(char *)PyBuffer_GetPointer(w, indices),
itemsize) == 0.

Equal formats of course imply equal itemsize.

----------

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report at bugs

Aug 10, 2012, 9:04 AM

Post #12 of 66 (771 views)
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[issue15573] Support unknown formats in memoryview comparisons [In reply to]

Martin v. Löwis added the comment:

Can you please elaborate on the specification:

1. what does it mean that the formats of v and w are equal?

2. Victor's clarification about this issue isn't about comparing two arrays, but an array with a string object. So: when is an array equal to some other (non-array) object?

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report at bugs

Aug 10, 2012, 9:46 AM

Post #13 of 66 (772 views)
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[issue15573] Support unknown formats in memoryview comparisons [In reply to]

Stefan Krah added the comment:

> 1. what does it mean that the formats of v and w are equal?

I'm using array and Py_buffer interchangeably since a Py_buffer struct
actually describes a multi-dimensional array. v and w are Py_buffer
structs.

So v.format must equal w.format, where format is a format string in
struct module syntax. The topic of this issue is to determine under
what circumstances two strings in struct module syntax are considered
equal.

> 2. Victor's clarification about this issue isn't about comparing
> two arrays, but an array with a string object. So: when is an
> array equal to some other (non-array) object?

>>> a=array.array('u', 'abc')
>>> v=memoryview(a)
>>> a == v
False

memoryview can compare against any object with a getbufferproc, in this
case array.array. memoryview_richcompare() calls PyObject_GetBuffer(other)
and proceeds to compare its own internal Py_buffer v against the obtained
Py_buffer w.

In the case of v.format == w.format the fix for unknown formats is trivial:
Just allow the comparison using v.itemsize == w.itemsize.

However, the struct module format string syntax has multiple representations
for the exact same formats, which makes a general fmtcmp() function tricky
to write.

Hence my proposal to demand a strict canonical form for PEP-3118 format
strings, which would be a proper subset of struct module format strings.

Example: "1Q 1h 1h 0c" must be written as "Q2h"

The attached patch should largely implement this proposal. A canonical form
is perhaps not such a severe restriction, since format strings should usually
come from the exporting object. E.g. NumPy must translate its own internal
format to struct module syntax anyway.

Another option is to commit the patch that misses "1Q 1h 1h 0c" == "Q2h"
now and aim for a completely general fmtcmp() function later.

IMO any general fmtcmp() function should also be reasonably fast.

----------

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report at bugs

Aug 10, 2012, 10:06 AM

Post #14 of 66 (770 views)
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[issue15573] Support unknown formats in memoryview comparisons [In reply to]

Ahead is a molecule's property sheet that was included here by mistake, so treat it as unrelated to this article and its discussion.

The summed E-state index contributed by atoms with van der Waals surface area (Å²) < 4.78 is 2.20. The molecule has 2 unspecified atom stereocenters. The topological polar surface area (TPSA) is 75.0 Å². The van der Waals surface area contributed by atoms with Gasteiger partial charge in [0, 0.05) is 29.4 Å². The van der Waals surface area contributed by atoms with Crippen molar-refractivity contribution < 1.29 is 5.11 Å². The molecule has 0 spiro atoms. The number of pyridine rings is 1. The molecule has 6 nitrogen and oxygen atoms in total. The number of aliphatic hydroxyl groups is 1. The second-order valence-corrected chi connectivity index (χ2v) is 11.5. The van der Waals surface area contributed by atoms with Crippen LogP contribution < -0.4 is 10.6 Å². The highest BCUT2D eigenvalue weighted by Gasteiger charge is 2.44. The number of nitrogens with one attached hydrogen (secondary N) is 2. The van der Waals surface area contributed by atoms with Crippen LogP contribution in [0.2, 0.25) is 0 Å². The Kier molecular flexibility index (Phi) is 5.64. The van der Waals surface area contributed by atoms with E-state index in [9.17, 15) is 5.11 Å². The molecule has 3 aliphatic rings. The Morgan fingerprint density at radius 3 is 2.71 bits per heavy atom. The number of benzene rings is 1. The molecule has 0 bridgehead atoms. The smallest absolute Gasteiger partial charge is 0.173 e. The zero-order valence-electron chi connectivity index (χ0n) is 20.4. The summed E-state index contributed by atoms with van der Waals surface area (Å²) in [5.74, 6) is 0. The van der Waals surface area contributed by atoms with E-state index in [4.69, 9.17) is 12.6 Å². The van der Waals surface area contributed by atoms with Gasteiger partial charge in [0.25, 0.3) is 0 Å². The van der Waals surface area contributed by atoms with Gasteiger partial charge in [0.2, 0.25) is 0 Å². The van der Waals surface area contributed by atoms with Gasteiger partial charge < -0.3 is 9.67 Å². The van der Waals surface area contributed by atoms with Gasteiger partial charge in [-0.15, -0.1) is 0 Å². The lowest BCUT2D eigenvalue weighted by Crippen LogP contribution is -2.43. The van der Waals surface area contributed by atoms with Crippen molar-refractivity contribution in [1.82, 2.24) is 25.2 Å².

Changes by Stefan Krah <stefan-usenet [at] bytereef>:


----------
stage: needs patch -> patch review

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report at bugs

Aug 10, 2012, 10:47 AM

Post #15 of 66 (774 views)
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[issue15573] Support unknown formats in memoryview comparisons [In reply to]

Martin v. Löwis added the comment:

> So v.format must equal w.format, where format is a format string in
> struct module syntax. The topic of this issue is to determine under
> what circumstances two strings in struct module syntax are considered
> equal.

And that is exactly my question: We don't need a patch implementing
it (yet), but a specification of what is to be implemented first.

I know when two strings are equal (regardless of their syntax):
if they have the same length, and contain the same characters in
the same order. Apparently, you have a different notion of "equal"
for strings in mind, please be explicitly what that notion is.

> memoryview can compare against any object with a getbufferproc, in this
> case array.array. memoryview_richcompare() calls PyObject_GetBuffer(other)
> and proceeds to compare its own internal Py_buffer v against the obtained
> Py_buffer w.

Can this be expressed on Python level as well? I.e. is it correct
to say: an array/buffer/memoryview A is equal to an object O iff
A is equal to memoryview(O)? Or could it be that these two equivalences
might reasonably differ?

> Hence my proposal to demand a strict canonical form for PEP-3118 format
> strings, which would be a proper subset of struct module format strings.

Can you kindly phrase this as a specification? Who is demanding what
from whom?

Proposal: two format strings are equal if their canonical forms
are equal strings. The canonical form C of a string S is created by ???

However, it appears that you may have something different in mind
where things are rejected/fail to work if the canonical form isn't
originally provided by somebody (whom?)

So another Proposal: two format strings are equal iff they are
in both in canonical form and are equal strings.

This would imply that a format string which is not in canonical
form is not equal to any other strings, not even to itself, so
this may still not be what you want. But I can't guess what it
is that you want.

----------

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report at bugs

Aug 10, 2012, 11:01 AM

Post #16 of 66 (771 views)
Permalink
[issue15573] Support unknown formats in memoryview comparisons [In reply to]

STINNER Victor added the comment:

Can't we start with something simple (for ptyhon 3.3?), and elaborate
later? In my specific example, both object have the same format string and